Gang Laughter pitches and fidgets in its seat, wads riffs into balls of wire and then, unprovoked, lobs them at the listener in the form of sax squalls and sandpapered epithets from vocalist Max Nordile. If a record could be described as sounding like a lack of sleep, then this is it. The record spins on its impulses – swinging wildly without planning but connecting with the razored wit of someone used to operating out of control and keenly in their element with hackles raised. Like most bursts of manic energy, the record doesn’t stick around long. No songs here bust the 2:30 barrier. Preening slash in, slide out and leave onlookers befuddled, bemused and bandaged, but changed all the same. My suggestion is to succumb to Gang Laughter. Let it wash over and poke at your liver for a heckled half-hour, there’s something freeing in letting go of the societal thread for a while.



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Caetano Veloso – S/T (Tropicália)

Not that the folks at Third Man don’t have wide ranging taste, but its not the enclave I expected to birth the first official version of Caetano Veloso’s eponymous solo debut. The man, responsible for the name of, and in large part the direction of, the Tropicália movement, moved from former child prodigy to art impulses with this 1968 album. Along with Gilberto Gil, Gal Costa, Tom Ze and Os Mutantes, Veloso was integral to the shift away from indigenous folk music and towards a larger psychedelic consciousness within Musica Popular Brasileira. Though Costa and Veloso recorded a duet album, Domingo, together in ’67, it wasn’t until the release of a pair of self-titled albums by Veloso and Gilberto Gil the following year that the movement would begin to take shape musically. The reaction wasn’t necessarily always to the welcome reception of fans, who objected to the shift away from folk. Moreso, given his and other Tropicalists’ critique of their military-led government, it was even less popular with the powers that be.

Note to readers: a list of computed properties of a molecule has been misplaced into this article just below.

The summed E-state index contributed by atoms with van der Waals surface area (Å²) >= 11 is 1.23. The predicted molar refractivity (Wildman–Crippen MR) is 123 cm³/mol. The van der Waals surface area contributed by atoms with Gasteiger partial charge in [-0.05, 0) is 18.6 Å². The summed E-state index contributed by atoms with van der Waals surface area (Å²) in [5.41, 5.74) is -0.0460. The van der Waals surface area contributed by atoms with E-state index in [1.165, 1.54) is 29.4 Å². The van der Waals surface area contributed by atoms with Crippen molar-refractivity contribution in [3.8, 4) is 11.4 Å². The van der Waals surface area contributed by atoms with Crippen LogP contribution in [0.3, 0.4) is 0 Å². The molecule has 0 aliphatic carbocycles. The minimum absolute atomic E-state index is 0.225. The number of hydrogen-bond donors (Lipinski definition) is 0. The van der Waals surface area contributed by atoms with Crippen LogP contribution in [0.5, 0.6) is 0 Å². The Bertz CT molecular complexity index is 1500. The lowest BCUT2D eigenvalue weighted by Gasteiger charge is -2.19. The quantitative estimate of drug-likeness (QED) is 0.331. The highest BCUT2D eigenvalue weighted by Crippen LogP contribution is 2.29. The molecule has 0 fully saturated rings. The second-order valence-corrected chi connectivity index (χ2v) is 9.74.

The album was aimed at becoming a cultural hinge-point, inspired by the open pop format of The Beatles’ Sgt. Pepper’s. The record embraces traditional bossa rhythms, spoken word passages, heavy electrics, and a newfound interest in effects. The resultant album, though attempting to veil its political leanings in cheeky implications, drew ire as it grew in popularity. For as much ground as it broke in shifting traditions, it broke twice as much in emboldening and codifying youth culture against their own broken systems and American institutionalism. Eventually this would result in the exile of Veloso and his compatriot Gil.